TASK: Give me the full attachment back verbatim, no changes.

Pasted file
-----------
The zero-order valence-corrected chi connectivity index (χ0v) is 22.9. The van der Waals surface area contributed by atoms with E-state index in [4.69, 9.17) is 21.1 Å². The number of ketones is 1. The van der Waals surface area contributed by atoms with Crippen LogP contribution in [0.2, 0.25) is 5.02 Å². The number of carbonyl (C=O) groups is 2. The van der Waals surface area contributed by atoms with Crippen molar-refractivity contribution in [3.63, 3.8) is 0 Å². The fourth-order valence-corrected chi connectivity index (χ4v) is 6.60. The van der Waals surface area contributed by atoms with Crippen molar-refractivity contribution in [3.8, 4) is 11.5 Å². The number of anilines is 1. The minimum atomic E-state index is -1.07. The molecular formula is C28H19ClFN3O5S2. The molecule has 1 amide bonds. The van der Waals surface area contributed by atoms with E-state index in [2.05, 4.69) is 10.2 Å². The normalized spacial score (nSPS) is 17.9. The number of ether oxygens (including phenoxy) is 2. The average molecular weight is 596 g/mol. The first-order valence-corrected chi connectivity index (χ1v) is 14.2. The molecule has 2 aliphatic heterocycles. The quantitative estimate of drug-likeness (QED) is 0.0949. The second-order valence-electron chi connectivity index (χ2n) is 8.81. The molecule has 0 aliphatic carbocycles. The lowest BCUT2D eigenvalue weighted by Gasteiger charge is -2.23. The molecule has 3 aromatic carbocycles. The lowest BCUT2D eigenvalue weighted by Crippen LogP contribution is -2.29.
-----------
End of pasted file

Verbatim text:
The zero-order valence-corrected chi connectivity index (χ0v) is 22.9. The van der Waals surface area contributed by atoms with E-state index in [4.69, 9.17) is 21.1 Å². The number of ketones is 1. The van der Waals surface area contributed by atoms with Crippen LogP contribution in [0.2, 0.25) is 5.02 Å². The number of carbonyl (C=O) groups is 2. The van der Waals surface area contributed by atoms with Crippen molar-refractivity contribution in [3.63, 3.8) is 0 Å². The fourth-order valence-corrected chi connectivity index (χ4v) is 6.60. The van der Waals surface area contributed by atoms with Crippen molar-refractivity contribution in [3.8, 4) is 11.5 Å². The number of anilines is 1. The minimum atomic E-state index is -1.07. The molecular formula is C28H19ClFN3O5S2. The molecule has 1 amide bonds. The van der Waals surface area contributed by atoms with E-state index in [2.05, 4.69) is 10.2 Å². The normalized spacial score (nSPS) is 17.9. The number of ether oxygens (including phenoxy) is 2. The average molecular weight is 596 g/mol. The first-order valence-corrected chi connectivity index (χ1v) is 14.2. The molecule has 2 aliphatic heterocycles. The quantitative estimate of drug-likeness (QED) is 0.0949. The second-order valence-electron chi connectivity index (χ2n) is 8.81. The molecule has 0 aliphatic carbocycles. The lowest BCUT2D eigenvalue weighted by Gasteiger charge is -2.23. The molecule has 3 aromatic carbocycles. The lowest BCUT2D eigenvalue weighted by Crippen LogP contribution is -2.29.